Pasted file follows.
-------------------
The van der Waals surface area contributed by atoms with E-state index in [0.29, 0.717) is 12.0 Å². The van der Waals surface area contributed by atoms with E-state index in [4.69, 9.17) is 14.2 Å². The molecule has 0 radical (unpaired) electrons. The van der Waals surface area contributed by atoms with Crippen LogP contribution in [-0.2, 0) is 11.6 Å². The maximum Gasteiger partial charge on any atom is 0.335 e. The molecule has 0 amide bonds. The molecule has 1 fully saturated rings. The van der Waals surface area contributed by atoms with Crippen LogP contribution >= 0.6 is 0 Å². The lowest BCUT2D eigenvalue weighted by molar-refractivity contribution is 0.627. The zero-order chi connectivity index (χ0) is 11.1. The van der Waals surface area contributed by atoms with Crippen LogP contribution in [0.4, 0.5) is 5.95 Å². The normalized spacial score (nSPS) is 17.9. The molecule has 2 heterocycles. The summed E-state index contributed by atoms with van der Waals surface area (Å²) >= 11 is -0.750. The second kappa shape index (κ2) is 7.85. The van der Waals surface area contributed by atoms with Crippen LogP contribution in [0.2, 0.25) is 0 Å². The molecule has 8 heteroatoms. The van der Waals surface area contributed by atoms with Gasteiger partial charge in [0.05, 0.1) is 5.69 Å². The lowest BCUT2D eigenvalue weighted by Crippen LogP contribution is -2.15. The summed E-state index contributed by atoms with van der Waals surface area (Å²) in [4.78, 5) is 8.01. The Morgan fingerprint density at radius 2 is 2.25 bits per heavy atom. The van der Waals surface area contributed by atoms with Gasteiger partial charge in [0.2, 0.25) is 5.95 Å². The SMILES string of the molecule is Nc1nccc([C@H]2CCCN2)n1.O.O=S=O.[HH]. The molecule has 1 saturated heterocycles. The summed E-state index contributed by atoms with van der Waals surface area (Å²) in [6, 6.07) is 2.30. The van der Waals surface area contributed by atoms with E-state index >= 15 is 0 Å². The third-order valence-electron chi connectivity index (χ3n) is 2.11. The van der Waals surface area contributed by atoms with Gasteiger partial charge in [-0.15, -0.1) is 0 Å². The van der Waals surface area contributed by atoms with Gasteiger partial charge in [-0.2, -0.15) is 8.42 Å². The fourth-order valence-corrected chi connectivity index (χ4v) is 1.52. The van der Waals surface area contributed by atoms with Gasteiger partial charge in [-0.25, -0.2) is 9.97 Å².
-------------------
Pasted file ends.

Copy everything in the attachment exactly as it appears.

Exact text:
The van der Waals surface area contributed by atoms with E-state index in [0.29, 0.717) is 12.0 Å². The van der Waals surface area contributed by atoms with E-state index in [4.69, 9.17) is 14.2 Å². The molecule has 0 radical (unpaired) electrons. The van der Waals surface area contributed by atoms with Crippen LogP contribution in [-0.2, 0) is 11.6 Å². The maximum Gasteiger partial charge on any atom is 0.335 e. The molecule has 0 amide bonds. The molecule has 1 fully saturated rings. The van der Waals surface area contributed by atoms with Crippen LogP contribution >= 0.6 is 0 Å². The lowest BCUT2D eigenvalue weighted by molar-refractivity contribution is 0.627. The zero-order chi connectivity index (χ0) is 11.1. The van der Waals surface area contributed by atoms with Crippen LogP contribution in [0.4, 0.5) is 5.95 Å². The normalized spacial score (nSPS) is 17.9. The molecule has 2 heterocycles. The summed E-state index contributed by atoms with van der Waals surface area (Å²) >= 11 is -0.750. The second kappa shape index (κ2) is 7.85. The van der Waals surface area contributed by atoms with Crippen LogP contribution in [0.2, 0.25) is 0 Å². The molecule has 8 heteroatoms. The van der Waals surface area contributed by atoms with Gasteiger partial charge in [0.05, 0.1) is 5.69 Å². The lowest BCUT2D eigenvalue weighted by Crippen LogP contribution is -2.15. The summed E-state index contributed by atoms with van der Waals surface area (Å²) in [4.78, 5) is 8.01. The Morgan fingerprint density at radius 2 is 2.25 bits per heavy atom. The van der Waals surface area contributed by atoms with Gasteiger partial charge in [0.2, 0.25) is 5.95 Å². The SMILES string of the molecule is Nc1nccc([C@H]2CCCN2)n1.O.O=S=O.[HH]. The molecule has 1 saturated heterocycles. The summed E-state index contributed by atoms with van der Waals surface area (Å²) in [6, 6.07) is 2.30. The van der Waals surface area contributed by atoms with E-state index >= 15 is 0 Å². The third-order valence-electron chi connectivity index (χ3n) is 2.11. The van der Waals surface area contributed by atoms with Gasteiger partial charge in [-0.15, -0.1) is 0 Å². The van der Waals surface area contributed by atoms with Gasteiger partial charge in [-0.2, -0.15) is 8.42 Å². The fourth-order valence-corrected chi connectivity index (χ4v) is 1.52. The van der Waals surface area contributed by atoms with Gasteiger partial charge in [-0.25, -0.2) is 9.97 Å².